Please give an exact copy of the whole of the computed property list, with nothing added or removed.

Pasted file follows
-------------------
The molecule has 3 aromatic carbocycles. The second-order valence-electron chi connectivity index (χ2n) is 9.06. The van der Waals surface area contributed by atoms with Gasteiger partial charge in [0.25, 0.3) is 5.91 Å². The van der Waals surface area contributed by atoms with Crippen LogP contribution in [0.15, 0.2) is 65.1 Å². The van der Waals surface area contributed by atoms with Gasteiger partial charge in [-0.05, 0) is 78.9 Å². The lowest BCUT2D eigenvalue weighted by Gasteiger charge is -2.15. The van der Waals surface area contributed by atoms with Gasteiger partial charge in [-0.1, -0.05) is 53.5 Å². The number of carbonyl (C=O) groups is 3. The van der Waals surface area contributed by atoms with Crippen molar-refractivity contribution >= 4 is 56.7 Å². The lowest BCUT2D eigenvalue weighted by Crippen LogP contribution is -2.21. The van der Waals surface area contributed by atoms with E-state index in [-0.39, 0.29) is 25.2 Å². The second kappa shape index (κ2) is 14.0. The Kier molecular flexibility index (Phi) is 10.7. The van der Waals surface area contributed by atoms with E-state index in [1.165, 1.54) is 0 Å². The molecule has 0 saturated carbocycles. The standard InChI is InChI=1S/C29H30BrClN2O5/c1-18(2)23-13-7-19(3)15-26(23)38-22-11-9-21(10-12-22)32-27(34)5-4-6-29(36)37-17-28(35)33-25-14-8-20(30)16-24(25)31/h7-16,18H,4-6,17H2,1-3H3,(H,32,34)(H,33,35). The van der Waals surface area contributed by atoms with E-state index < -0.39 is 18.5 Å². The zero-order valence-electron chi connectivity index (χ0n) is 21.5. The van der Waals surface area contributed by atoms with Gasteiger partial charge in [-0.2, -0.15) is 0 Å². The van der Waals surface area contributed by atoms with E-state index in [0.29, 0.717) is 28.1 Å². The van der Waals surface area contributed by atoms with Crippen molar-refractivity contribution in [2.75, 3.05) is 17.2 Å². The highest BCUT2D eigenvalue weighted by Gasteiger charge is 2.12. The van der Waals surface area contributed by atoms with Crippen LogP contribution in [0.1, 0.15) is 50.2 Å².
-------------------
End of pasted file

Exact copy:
The molecule has 3 aromatic carbocycles. The second-order valence-electron chi connectivity index (χ2n) is 9.06. The van der Waals surface area contributed by atoms with Gasteiger partial charge in [0.25, 0.3) is 5.91 Å². The van der Waals surface area contributed by atoms with Crippen LogP contribution in [0.15, 0.2) is 65.1 Å². The van der Waals surface area contributed by atoms with Gasteiger partial charge in [-0.05, 0) is 78.9 Å². The lowest BCUT2D eigenvalue weighted by Gasteiger charge is -2.15. The van der Waals surface area contributed by atoms with Gasteiger partial charge in [-0.1, -0.05) is 53.5 Å². The number of carbonyl (C=O) groups is 3. The van der Waals surface area contributed by atoms with Crippen molar-refractivity contribution >= 4 is 56.7 Å². The lowest BCUT2D eigenvalue weighted by Crippen LogP contribution is -2.21. The van der Waals surface area contributed by atoms with E-state index in [-0.39, 0.29) is 25.2 Å². The second kappa shape index (κ2) is 14.0. The Kier molecular flexibility index (Phi) is 10.7. The van der Waals surface area contributed by atoms with E-state index in [1.165, 1.54) is 0 Å². The molecule has 0 saturated carbocycles. The standard InChI is InChI=1S/C29H30BrClN2O5/c1-18(2)23-13-7-19(3)15-26(23)38-22-11-9-21(10-12-22)32-27(34)5-4-6-29(36)37-17-28(35)33-25-14-8-20(30)16-24(25)31/h7-16,18H,4-6,17H2,1-3H3,(H,32,34)(H,33,35). The van der Waals surface area contributed by atoms with E-state index < -0.39 is 18.5 Å². The zero-order valence-electron chi connectivity index (χ0n) is 21.5. The van der Waals surface area contributed by atoms with Gasteiger partial charge in [-0.2, -0.15) is 0 Å². The van der Waals surface area contributed by atoms with E-state index in [0.29, 0.717) is 28.1 Å². The van der Waals surface area contributed by atoms with Crippen molar-refractivity contribution in [2.75, 3.05) is 17.2 Å². The highest BCUT2D eigenvalue weighted by Gasteiger charge is 2.12. The van der Waals surface area contributed by atoms with Crippen LogP contribution in [0.1, 0.15) is 50.2 Å².